Childhood trauma leaves lasting damage on people’s psyches. There is growing awareness in the medical community that experiencing adversity as a child leaves lasting impacts on a person’s body as well, including higher risks for heart disease and cancer.
That realization dates back to a landmark research study from the 1990s into what are known as Adverse Childhood Experiences, or ACEs.
Doctors are now increasingly having their patients fill out surveys that ask questions such as whether they experienced physical or sexual abuse growing up, lived with someone who was a problem drinker or had a family member who went to prison. Doctors then add up the “yes” answers to get a patient’s ACE score.
People with an ACE score of four or more are twice as likely to develop heart disease and cancer and 3.5 times as likely to develop chronic obstructive pulmonary disease as someone with no ACEs.
Pediatrician Nadine Burke Harris has made it her mission to get this information out to the world. She founded the Center for Youth Wellness in San Francisco and saw firsthand the health impacts her own patients were experiencing – things like asthma and autoimmune diseases – which she deduced stemmed from living through trauma and a lot of stress.
In the book, Burke Harris wrote that she started focusing on the impact of childhood adversity after seeing a patient named Diego. He was seven years old but no bigger than a four-year-old. He had asthma and eczema and was having attention problems in school. His mother eventually revealed to Burke Harris that he had been molested by a family friend when he was four years old.
“Looking at his growth charts, it looks like he experienced growth arrest right around the same time as his sexual trauma, and that for me was the thing that got me thinking differently about how I approach these issues in my patients,” Burke Harris said. “It was this question of: Could it be possible that the trauma he experienced is not only the cause of his behavioral problems, but also the cause of all of his health problems?”
That set her on a path to figuring out how toxic stress in childhood does lasting physical damage. People who have lived through a lot of childhood adversity are at higher risk for strokes, obesity and even Alzheimer’s disease, she said.
“When you have an overactive stress response, not only does that lead to changes in brain structure and function, it also leads to change in the structure and function of things like the immune system, so we see chronic inflammation that can be measured even into adulthood,” she said.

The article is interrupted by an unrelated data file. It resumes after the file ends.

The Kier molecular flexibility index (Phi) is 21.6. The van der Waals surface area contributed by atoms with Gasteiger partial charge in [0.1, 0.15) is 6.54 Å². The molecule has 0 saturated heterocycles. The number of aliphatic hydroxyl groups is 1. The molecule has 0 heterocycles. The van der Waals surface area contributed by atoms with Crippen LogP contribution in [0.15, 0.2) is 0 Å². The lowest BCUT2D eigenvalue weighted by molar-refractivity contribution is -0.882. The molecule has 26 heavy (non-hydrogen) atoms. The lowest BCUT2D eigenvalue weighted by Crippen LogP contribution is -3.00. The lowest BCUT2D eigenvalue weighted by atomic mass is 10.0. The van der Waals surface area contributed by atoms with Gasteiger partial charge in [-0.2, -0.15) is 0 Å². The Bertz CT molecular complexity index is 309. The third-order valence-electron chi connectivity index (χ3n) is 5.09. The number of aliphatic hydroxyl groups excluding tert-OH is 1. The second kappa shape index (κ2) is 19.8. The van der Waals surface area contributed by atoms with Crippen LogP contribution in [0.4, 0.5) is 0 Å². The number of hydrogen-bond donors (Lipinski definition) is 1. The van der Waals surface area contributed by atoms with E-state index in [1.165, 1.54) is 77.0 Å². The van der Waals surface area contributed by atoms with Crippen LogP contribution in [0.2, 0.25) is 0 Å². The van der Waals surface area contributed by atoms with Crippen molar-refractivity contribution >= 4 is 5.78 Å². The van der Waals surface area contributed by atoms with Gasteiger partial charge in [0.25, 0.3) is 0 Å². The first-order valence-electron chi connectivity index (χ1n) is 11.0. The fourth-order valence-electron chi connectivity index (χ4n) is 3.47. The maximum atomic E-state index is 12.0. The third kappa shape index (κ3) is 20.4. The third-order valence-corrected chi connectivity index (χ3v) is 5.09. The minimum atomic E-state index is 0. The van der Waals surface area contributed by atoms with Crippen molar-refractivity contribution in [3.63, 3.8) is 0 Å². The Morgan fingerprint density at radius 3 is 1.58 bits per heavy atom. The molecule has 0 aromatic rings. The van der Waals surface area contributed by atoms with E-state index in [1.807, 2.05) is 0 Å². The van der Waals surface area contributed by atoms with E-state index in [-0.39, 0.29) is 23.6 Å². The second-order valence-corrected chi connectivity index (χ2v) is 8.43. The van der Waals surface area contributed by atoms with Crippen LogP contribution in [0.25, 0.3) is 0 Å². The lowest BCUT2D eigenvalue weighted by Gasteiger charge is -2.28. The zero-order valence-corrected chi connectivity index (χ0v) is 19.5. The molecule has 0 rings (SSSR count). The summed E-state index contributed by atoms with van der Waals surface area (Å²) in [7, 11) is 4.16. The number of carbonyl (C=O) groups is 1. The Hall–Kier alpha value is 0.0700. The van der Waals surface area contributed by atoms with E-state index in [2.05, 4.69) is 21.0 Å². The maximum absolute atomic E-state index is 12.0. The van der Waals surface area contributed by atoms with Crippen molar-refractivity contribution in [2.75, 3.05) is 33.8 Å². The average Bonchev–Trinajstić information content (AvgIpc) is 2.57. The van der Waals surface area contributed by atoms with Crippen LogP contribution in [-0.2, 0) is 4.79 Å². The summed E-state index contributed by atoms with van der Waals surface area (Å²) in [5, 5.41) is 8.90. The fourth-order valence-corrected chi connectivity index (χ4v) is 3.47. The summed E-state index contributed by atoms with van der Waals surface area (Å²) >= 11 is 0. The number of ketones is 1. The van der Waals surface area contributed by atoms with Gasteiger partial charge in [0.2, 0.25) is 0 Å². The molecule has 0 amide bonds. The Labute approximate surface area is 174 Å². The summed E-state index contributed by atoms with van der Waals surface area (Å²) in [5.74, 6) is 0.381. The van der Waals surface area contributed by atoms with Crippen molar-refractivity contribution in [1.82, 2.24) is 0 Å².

Burke Harris said that instead of viewing this information as depressing or scary, she feels hopeful because arming doctors and patients with that knowledge can help improve treatment and ultimately, health outcomes.
“This biological process has been going on forever. We just didn’t recognize it and we weren’t able to use it for treatment,” she said. “Now we know that we can actually target normalizing the stress response.”
She says sleep, mental health, mindfulness, healthy relationships, exercise and nutrition are the best ways to heal an overactive stress response.
Regular exercise “helps to metabolize stress hormones and release healthy hormones like endorphins that counteract the effect of the stress response,” she said. Meditation reduces stress hormones and inflammation and improves brain functioning.
One thing Burke Harris wants to make clear is that childhood adversity is not limited to low-income populations. She said that’s one of the biggest myths that exist about adverse childhood experiences.
“When I talk to friends and colleagues and patients who come from middle- and upper-income communities, what they say is, `Oh my goodness, this has been going on for so long, but we never talk about it,’” she said.
She said whether the reason for that is secrecy or shame, the end result is that by ignoring or diminishing the existence of childhood trauma, it “adds to the intergenerational cycle of adversity.”
Burke Harris said only four percent of pediatricians in the U.S. survey patients for childhood adversity. That’s something she’s trying to change.
“I will tell you, I’m a woman on a mission trying to make sure that we dramatically increase the number of pediatricians who are screening for adverse childhood experiences,” she said. “Because when we do early interventions, it improves outcomes.”